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The Windmiller Preamp

Push your amp to its raw power!

 

An effect pedal that recreates the Grampian Reverberation Unit Type 636 S/N: 1138 Pete Townshend used as a saturation tool.

 

Features

The result is a versatile pedal that can be used as an 'always on' preamp with a beautiful color, a booster for solo parts, or a tool to saturate and enhance the amp's natural overdrive.

✔  Based on the preamp of the Grampian Reverberation Unit Type 636 S/N: 1138

✔  Suitable for guitar, bass and keys

✔  Improved and quieter circuit including true bypass switching

✔   Hi. Cut and Lo. Cut tone shaping controls for maximum versatility

✔  Smart Track® Fastening System

 

Controls

 

Sound

Youtube demos

 

 

 

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Try The Windmiller Preamp with Tonepedia

 

 

Audio Samples

Preamp Color

Amp: Marshall JTM45 Normal Channel Vol. at 2 Eq flat W/ 4X12 GREENBACKS
Guitar: 1963 Fender Stratocaster Bridge Pickup

Pedal bypassed

Pedal on

Vintage Grampian Tone

Amp: Marshall JTM45 Normal Channel Vol. at 2 Eq flat W/ 4X12 GREENBACKS
Guitar: 1963 Fender Stratocaster Bridge Pickup

Pedal bypassed

Pedal on

 

Bass cut w/no boost

Amp: Marshall JTM45 Normal Channel Vol. at 2 Eq flat W/ 4X12 GREENBACKS
Guitar: 1963 Fender Stratocaster Neck Pickup

Pedal bypassed

Pedal on

Broken amp tone

Amp: Marshall JTM45 Normal Channel Vol. at 2 Eq flat W/ 4X12 GREENBACKS
Guitar: 1963 Fender Stratocaster Neck Pickup

Pedal bypassed

Pedal on

 

Amp saturation and creamy tone

Amp: Marshall JTM45 Normal Channel Vol. at 6 Eq flat W/ 4X12 GREENBACKS
Guitar: 1963 Fender Stratocaster Neck Pickup

Pedal bypassed

Pedal on

Bass cut action at full boost on a cranked amp

Amp: Marshall JTM45 Normal Channel Vol. at 6 Eq flat W/ 4X12 GREENBACKS
Guitar: 1963 Fender Stratocaster Bridge Pickup

Pedal bypassed

Pedal on

 

 

Get Inspired With The Windmiller Preamp's playlist

 

What's said?

Media reviews

Pete Townshend's Power-Pop Propulsion Secret

"I love the way the Windmiller's harmonic profile excites a guitar's top end without making it brittle."

Premier Guitar (Premier Gear)

Read this review 


Another excellent, meticulous and precise re-imagining of a classic circuit.

“Since The Windmiller Preamp and the original Grampian 636 were designed as studio tools, you can use it on guitar, bass, keys, etc….the sky’s the limit here!”

Pedal of the day

Read this review 


Musician's reviews

“I do not use many effects pedals and the tone I’ve attained with my amp and how it interacts with the guitar has blown me away. It can bring any amp back to life!”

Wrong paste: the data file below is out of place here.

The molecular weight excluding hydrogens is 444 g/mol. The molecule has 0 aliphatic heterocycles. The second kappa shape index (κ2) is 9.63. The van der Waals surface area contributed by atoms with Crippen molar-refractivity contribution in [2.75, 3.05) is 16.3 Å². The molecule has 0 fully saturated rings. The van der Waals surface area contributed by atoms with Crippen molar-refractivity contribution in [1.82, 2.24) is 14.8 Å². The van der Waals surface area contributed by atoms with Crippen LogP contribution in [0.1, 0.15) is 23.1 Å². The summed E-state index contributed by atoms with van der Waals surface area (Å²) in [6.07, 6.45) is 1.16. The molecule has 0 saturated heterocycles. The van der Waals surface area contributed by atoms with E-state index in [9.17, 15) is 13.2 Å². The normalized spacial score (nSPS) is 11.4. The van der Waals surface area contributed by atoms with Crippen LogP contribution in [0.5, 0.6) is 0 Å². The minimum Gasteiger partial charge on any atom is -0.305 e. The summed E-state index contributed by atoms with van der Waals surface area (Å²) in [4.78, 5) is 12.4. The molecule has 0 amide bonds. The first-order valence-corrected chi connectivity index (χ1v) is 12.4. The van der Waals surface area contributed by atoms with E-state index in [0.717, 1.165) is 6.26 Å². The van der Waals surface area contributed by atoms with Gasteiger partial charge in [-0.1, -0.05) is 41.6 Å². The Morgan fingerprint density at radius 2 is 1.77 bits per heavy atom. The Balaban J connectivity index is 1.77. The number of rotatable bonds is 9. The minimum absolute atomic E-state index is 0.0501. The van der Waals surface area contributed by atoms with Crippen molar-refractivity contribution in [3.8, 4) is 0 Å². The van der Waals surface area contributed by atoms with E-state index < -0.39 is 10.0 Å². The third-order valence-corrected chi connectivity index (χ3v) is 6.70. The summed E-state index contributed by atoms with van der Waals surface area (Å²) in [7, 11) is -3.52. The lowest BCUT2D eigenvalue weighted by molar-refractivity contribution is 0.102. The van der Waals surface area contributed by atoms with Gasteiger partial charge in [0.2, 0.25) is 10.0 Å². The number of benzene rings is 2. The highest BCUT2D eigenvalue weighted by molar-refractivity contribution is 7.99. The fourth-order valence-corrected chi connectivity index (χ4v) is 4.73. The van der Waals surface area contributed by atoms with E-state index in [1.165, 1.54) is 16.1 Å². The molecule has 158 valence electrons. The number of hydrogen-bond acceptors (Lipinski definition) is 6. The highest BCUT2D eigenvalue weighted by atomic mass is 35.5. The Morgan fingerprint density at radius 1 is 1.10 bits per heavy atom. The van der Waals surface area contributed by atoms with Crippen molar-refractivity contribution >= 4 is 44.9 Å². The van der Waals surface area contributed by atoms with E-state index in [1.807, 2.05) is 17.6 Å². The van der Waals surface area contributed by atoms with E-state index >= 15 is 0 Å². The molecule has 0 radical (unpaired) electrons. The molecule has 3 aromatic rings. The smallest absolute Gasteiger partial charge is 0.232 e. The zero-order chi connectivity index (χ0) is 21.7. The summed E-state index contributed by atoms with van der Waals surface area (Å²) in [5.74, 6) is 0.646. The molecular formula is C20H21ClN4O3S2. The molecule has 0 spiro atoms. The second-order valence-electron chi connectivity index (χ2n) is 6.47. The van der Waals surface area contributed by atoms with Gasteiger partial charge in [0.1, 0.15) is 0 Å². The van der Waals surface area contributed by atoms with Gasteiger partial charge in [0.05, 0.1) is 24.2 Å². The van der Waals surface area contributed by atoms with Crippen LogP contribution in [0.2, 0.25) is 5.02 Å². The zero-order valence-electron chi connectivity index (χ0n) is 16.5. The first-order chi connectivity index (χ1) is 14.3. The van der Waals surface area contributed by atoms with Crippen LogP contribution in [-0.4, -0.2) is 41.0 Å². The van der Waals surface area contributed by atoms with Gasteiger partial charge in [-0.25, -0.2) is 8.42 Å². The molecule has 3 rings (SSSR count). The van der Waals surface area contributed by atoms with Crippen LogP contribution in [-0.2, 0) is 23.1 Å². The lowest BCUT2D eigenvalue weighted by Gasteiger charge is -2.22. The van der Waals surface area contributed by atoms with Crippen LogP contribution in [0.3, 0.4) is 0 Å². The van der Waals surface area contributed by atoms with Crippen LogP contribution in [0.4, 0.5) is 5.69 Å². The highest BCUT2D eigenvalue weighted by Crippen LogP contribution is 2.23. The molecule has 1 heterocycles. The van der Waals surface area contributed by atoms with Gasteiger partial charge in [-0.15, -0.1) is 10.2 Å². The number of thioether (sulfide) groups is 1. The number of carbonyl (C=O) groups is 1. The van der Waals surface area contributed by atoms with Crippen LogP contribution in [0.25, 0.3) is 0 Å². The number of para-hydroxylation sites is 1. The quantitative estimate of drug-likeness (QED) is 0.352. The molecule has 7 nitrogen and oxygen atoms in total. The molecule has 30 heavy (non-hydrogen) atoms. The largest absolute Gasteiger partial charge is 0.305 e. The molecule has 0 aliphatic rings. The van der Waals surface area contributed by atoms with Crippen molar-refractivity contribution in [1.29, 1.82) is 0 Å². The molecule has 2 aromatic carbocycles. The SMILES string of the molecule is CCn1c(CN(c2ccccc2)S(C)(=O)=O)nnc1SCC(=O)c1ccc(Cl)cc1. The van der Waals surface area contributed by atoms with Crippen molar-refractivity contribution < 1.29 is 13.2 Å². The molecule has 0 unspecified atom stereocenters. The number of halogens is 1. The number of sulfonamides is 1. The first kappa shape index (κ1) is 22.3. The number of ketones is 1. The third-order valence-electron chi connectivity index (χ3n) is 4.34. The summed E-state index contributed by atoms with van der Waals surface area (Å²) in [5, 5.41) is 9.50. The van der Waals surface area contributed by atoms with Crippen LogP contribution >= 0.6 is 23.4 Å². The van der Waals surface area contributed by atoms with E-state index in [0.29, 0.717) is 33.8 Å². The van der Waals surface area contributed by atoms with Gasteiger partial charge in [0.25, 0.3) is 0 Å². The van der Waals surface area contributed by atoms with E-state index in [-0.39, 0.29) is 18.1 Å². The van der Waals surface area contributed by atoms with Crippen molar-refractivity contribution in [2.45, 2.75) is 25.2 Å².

Marc Argenter


“It has achieved to create a natural distortion coming out of the amp that I really like, very much like the British mid-sixties feel of Clapton, Page, Townshend… When you crank up the volume it carries me to the power chord vibe of that time.”
Vidal Soler


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“I would keep this pedal engaged all the time! When you experiment with different guitars you can notice how it gets the most out of the different pickups. Not to mention when you increase the volume and how that affects the guitar’s tone and pickup response.”
David Soler

"It is a great pedal to thicken your tone. I’ve been testing it with a Fender and it works great, it is like I’m adding the preamp of another amp.”
Vicen Martinez

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“It is very useful in the studio, as you have a wide range of possibilities with minimal controls. I like the color it adds, and the frequency cuts are very useful. A perfect variety of saturations.”
Jordi Bastida

“More than just a booster, a sound thickener. It could be said it turns single coils into humbuckers. Sweeter tone with less sharp percussive attack. The lo cut is totally necessary, specially when using humbuckers.”
Roman Gil

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Tech Specs

Dimensions: 13,6 x 8,7 x 5,5cm (5,4” x 3,4” x 2,2”) with knobs
Weigth: 450 gr. (1 lbs)
Bypass: Relay True bypass
 Power requirements9V DC Center Negative 100mA minimum
Current draw: ≈38 mA
 Included: 1 x Anti-sliding rubber pad & 1 x Velcro® pad

Download The Windmiller Preamp's user manual

ENGLISH

 

Choose the best chain position for The Windmiller Preamp

Due to its low input impedance, the location of this versatile preamp on the effects chain is crucial to get the desired functionality. Here’s some practical examples that will help you out to find the best setup for your beloved The Windmiller Preamp.

Townshend Setup windmiller

Townshend Setup

The Windmiller Preamp receives the signal directly from the guitar output Jack.

The result is the same as Townshend’s rig: Tone coloring and as you turn the Gain knob up drives the amp’s preamp to increase saturation

Preamp with tone coloring windmiller